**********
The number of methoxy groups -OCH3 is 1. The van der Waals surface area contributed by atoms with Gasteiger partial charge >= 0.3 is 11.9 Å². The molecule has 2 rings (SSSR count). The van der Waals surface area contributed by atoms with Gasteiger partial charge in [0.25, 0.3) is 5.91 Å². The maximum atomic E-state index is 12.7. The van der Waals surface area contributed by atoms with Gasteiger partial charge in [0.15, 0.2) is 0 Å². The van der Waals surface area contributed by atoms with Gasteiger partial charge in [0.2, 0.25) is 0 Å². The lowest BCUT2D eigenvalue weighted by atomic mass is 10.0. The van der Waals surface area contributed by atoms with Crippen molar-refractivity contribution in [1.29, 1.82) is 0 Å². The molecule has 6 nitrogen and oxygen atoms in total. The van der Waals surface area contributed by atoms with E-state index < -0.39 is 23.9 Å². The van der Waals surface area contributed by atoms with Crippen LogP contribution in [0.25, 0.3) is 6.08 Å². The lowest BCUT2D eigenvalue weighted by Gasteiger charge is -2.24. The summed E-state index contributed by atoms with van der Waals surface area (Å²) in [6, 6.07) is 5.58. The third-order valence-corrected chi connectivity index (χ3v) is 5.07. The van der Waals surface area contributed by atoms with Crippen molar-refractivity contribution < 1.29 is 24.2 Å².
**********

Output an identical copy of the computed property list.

The number of methoxy groups -OCH3 is 1. The van der Waals surface area contributed by atoms with Gasteiger partial charge >= 0.3 is 11.9 Å². The molecule has 2 rings (SSSR count). The van der Waals surface area contributed by atoms with Gasteiger partial charge in [0.25, 0.3) is 5.91 Å². The maximum atomic E-state index is 12.7. The van der Waals surface area contributed by atoms with Gasteiger partial charge in [0.15, 0.2) is 0 Å². The van der Waals surface area contributed by atoms with Gasteiger partial charge in [0.2, 0.25) is 0 Å². The lowest BCUT2D eigenvalue weighted by atomic mass is 10.0. The van der Waals surface area contributed by atoms with Crippen molar-refractivity contribution in [1.29, 1.82) is 0 Å². The molecule has 6 nitrogen and oxygen atoms in total. The van der Waals surface area contributed by atoms with E-state index < -0.39 is 23.9 Å². The van der Waals surface area contributed by atoms with Crippen LogP contribution in [0.25, 0.3) is 6.08 Å². The lowest BCUT2D eigenvalue weighted by Gasteiger charge is -2.24. The summed E-state index contributed by atoms with van der Waals surface area (Å²) in [6, 6.07) is 5.58. The third-order valence-corrected chi connectivity index (χ3v) is 5.07. The van der Waals surface area contributed by atoms with Crippen molar-refractivity contribution < 1.29 is 24.2 Å².